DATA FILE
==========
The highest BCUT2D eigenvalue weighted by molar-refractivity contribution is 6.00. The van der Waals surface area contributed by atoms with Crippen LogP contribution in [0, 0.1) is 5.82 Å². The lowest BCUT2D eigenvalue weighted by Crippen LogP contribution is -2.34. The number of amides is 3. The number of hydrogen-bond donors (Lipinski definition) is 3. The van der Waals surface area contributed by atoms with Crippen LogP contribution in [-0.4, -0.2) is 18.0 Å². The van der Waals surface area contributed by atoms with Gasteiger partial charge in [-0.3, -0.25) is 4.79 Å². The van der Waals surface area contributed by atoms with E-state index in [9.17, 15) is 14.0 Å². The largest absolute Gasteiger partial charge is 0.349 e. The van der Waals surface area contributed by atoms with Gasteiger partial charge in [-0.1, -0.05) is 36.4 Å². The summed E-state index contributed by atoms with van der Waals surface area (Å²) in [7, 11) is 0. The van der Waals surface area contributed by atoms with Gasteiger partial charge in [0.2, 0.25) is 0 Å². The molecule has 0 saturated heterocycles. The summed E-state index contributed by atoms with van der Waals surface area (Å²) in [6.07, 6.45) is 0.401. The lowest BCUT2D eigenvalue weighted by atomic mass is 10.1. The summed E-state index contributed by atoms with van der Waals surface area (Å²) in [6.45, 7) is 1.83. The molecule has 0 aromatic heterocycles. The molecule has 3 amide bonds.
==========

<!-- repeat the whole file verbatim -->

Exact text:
The highest BCUT2D eigenvalue weighted by molar-refractivity contribution is 6.00. The van der Waals surface area contributed by atoms with Crippen LogP contribution in [0, 0.1) is 5.82 Å². The lowest BCUT2D eigenvalue weighted by Crippen LogP contribution is -2.34. The number of amides is 3. The number of hydrogen-bond donors (Lipinski definition) is 3. The van der Waals surface area contributed by atoms with Crippen LogP contribution in [-0.4, -0.2) is 18.0 Å². The van der Waals surface area contributed by atoms with Gasteiger partial charge in [-0.3, -0.25) is 4.79 Å². The van der Waals surface area contributed by atoms with E-state index in [9.17, 15) is 14.0 Å². The largest absolute Gasteiger partial charge is 0.349 e. The van der Waals surface area contributed by atoms with Gasteiger partial charge in [-0.1, -0.05) is 36.4 Å². The summed E-state index contributed by atoms with van der Waals surface area (Å²) in [7, 11) is 0. The van der Waals surface area contributed by atoms with Gasteiger partial charge in [0.2, 0.25) is 0 Å². The molecule has 0 saturated heterocycles. The summed E-state index contributed by atoms with van der Waals surface area (Å²) in [6.07, 6.45) is 0.401. The lowest BCUT2D eigenvalue weighted by atomic mass is 10.1. The summed E-state index contributed by atoms with van der Waals surface area (Å²) in [6.45, 7) is 1.83. The molecule has 0 aromatic heterocycles. The molecule has 3 amide bonds.